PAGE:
Half-square triangles:  Draw a diagonal line from corner to corner on the reverse side of each of the five light squares. Layer one dark/medium 4-inch square and one light square, RST.  Likewise, layer the other pairs, RST. Stitch ¼ inch from the diagonal line for each set (chain-piecing method). Remove and clip the threads connecting the sets. Stitch ¼ inch seam on the other side of the drawn line. Clip apart. Cut on the drawn line. Press. Trim/square each set to

 3 ½ inches. Makes ten half-square triangle sets. 

Assemble block:  Position the sixteen squares according to the picture. Take a black/white photo to double-check your layout using value.

Turn each piece from Column 2 onto Column 1, RST. Chain-piece a ¼ inch seam on the right edge. Clip apart and press odd rows to the right, even rows to the left.

Repeat with the next section by turning Column 4 onto Column 3, RST, stitch and press.

Repeat with the final two columns, stitch and press.

Nestle seams and pin Rows 1 and 2, RST, and stitch. Press open.

Nestle seams and pin Rows 3 and 4, RST, and stitch. Press open.

Repeat with final two sections, stitch and press open.

Trim and square your block to 12 ½ inches.

 

Share your block using #riverheritage on Facebook, Instagram, and Twitter!

 

Click here for printer-friendly version: River Heritage Month 8 Hovering Hawks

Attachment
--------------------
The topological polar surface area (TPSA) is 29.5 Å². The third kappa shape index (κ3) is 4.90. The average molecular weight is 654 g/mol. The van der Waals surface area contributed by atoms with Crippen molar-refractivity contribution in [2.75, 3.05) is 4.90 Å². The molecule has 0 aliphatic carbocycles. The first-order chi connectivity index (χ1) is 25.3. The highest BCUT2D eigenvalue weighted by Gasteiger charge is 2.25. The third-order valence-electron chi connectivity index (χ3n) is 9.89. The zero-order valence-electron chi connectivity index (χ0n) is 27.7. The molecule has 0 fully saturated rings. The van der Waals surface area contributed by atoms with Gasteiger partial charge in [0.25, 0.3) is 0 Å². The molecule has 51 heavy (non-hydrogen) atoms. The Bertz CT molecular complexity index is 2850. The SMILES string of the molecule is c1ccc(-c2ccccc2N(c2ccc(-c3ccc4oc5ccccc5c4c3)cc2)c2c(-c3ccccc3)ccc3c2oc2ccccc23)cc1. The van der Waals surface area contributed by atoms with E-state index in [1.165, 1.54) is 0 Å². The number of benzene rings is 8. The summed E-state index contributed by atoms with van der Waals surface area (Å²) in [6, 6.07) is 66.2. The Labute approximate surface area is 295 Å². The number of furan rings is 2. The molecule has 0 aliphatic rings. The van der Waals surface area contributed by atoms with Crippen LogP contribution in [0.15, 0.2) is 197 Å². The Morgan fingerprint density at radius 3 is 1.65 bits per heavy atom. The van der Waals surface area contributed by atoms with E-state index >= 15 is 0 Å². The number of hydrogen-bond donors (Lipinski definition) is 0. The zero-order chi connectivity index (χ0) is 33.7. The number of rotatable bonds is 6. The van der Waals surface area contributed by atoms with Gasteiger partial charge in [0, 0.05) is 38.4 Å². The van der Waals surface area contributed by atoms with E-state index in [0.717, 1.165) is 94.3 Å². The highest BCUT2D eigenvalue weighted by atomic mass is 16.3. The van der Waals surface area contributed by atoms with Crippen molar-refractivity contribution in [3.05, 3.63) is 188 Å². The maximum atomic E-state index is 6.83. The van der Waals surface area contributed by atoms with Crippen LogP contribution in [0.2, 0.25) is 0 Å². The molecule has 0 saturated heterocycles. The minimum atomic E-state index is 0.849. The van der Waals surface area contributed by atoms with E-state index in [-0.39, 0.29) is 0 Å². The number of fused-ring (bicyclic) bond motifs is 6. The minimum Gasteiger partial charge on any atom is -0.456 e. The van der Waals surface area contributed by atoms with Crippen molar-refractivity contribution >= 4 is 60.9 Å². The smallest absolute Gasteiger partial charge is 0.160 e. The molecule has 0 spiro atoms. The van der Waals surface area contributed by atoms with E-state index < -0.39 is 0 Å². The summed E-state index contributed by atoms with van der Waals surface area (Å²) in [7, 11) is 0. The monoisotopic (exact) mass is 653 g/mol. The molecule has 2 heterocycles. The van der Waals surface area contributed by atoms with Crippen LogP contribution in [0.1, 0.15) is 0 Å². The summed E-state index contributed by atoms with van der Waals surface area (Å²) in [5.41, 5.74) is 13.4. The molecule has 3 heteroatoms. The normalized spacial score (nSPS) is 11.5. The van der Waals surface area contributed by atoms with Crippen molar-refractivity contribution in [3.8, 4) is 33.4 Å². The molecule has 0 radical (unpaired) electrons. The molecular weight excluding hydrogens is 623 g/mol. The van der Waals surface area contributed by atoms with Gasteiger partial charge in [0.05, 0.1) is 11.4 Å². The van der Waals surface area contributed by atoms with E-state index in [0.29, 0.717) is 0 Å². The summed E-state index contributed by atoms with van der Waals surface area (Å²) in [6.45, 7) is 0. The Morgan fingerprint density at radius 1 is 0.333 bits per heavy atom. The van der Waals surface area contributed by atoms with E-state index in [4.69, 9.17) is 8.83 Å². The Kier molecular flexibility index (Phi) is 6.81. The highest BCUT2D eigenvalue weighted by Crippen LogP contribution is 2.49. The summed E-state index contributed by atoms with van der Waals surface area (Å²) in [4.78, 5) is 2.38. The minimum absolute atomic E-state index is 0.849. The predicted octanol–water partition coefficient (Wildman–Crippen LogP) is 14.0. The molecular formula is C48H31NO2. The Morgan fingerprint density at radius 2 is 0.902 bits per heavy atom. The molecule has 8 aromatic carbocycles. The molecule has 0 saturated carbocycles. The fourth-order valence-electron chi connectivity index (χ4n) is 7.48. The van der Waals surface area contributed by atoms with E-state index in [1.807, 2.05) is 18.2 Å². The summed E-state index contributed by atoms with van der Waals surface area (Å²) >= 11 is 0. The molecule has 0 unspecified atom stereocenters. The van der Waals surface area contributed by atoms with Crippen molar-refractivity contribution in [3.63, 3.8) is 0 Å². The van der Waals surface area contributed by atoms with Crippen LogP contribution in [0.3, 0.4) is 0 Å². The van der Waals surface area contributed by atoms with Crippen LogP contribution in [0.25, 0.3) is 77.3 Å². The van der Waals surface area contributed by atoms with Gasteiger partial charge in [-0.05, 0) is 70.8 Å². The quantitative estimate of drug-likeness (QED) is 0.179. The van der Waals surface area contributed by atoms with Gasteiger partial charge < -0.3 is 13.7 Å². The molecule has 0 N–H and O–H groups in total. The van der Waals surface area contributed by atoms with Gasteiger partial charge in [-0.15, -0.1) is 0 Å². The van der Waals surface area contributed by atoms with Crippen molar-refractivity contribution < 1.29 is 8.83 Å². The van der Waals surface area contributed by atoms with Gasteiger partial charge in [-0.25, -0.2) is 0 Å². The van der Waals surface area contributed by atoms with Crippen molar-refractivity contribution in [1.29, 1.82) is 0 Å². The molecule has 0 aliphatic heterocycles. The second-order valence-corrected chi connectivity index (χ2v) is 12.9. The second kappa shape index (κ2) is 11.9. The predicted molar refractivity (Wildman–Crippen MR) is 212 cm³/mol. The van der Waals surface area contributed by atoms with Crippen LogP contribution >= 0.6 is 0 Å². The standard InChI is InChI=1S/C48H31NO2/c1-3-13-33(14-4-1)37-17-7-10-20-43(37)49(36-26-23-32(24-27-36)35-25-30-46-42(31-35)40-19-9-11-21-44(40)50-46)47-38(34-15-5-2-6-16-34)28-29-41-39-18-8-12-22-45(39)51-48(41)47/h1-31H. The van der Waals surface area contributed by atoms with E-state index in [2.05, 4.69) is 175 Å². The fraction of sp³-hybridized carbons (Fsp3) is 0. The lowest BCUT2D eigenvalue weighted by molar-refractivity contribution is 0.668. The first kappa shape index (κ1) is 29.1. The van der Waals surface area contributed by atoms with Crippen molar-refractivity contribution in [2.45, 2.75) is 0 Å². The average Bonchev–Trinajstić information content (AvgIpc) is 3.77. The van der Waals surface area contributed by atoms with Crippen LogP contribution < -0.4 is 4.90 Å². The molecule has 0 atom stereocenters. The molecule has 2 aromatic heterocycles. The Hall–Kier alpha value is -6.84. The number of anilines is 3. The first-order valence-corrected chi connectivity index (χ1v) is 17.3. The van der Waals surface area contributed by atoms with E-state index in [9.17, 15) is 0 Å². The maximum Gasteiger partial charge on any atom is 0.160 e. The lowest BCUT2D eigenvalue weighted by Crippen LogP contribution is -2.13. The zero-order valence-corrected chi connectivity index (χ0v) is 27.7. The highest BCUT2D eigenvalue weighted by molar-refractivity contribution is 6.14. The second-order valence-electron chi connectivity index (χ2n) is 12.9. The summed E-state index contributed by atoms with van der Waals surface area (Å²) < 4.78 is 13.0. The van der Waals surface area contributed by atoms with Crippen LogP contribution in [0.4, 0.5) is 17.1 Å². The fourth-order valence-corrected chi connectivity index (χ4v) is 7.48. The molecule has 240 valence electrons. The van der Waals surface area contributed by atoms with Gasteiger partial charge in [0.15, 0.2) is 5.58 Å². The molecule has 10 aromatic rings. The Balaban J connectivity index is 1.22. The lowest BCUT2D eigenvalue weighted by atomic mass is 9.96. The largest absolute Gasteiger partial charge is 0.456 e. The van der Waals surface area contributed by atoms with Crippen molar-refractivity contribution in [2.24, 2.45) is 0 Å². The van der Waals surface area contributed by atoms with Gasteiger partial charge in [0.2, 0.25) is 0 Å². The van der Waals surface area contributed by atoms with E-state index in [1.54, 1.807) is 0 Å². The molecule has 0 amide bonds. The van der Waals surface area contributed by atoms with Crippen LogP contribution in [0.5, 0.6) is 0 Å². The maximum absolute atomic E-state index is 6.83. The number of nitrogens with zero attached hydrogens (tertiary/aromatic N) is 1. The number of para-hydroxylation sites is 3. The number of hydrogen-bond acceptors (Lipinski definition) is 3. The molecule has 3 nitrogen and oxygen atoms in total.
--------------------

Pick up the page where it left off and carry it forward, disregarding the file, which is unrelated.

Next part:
Photographing actual hovering hawks proved to be quite a challenge. First, from what I’ve read, the red-tailed hawk which is likely what lives here might not even hover. They might be doing something that appears to be a hover, but, according to the experts, isn’t actually a hover. Image of Hawk

Also, I could only find single hawks hovering/not hovering. Any grouping of birds that I thought might be hawks were actually turkey buzzards. So, kinda like the glimmer of “river” in “Eagle’s Nest”, we’re gonna say this is a hawk and it is HOVERING! Have fun with this block!

Month Nine will be posted on September 10, 2018 at www.blog.creativebeestudios.com

Click on the tab above for all the block posts for River Heritage.

Check out the new patterns in my #usebothsides patterns in my ETSY SHOP HERE!

Meet Jack-the Deer Quilt

It’s a boy! Jack is the first boy made with both sides of one focus fabric.

I used a Mossy Oak camouflage from my local quilt shop. There are LOTS of camouflage fabrics on the market you could use.

I thought this one a might stiff when I pulled it off the bolt but after a quick wash and dry, it was great to work with!

As I describe in all the #usebothsides patterns, you’ll want to see a good contrast in values (black and white pictures tell the truth) when you choose your focus fabric.

*Full-size paper template.

*Complete, detailed instructions.

*Fast and easy to make.

*Guide for auditioning and choosing your focus and background fabrics.

*Learn the nuances of value while you have fun auditioning both sides of fabric!

Shop Jack and all the #usebothsides patterns HERE!

With fall just around the corner, you might want to get your ghoul on with Something’s Brewing!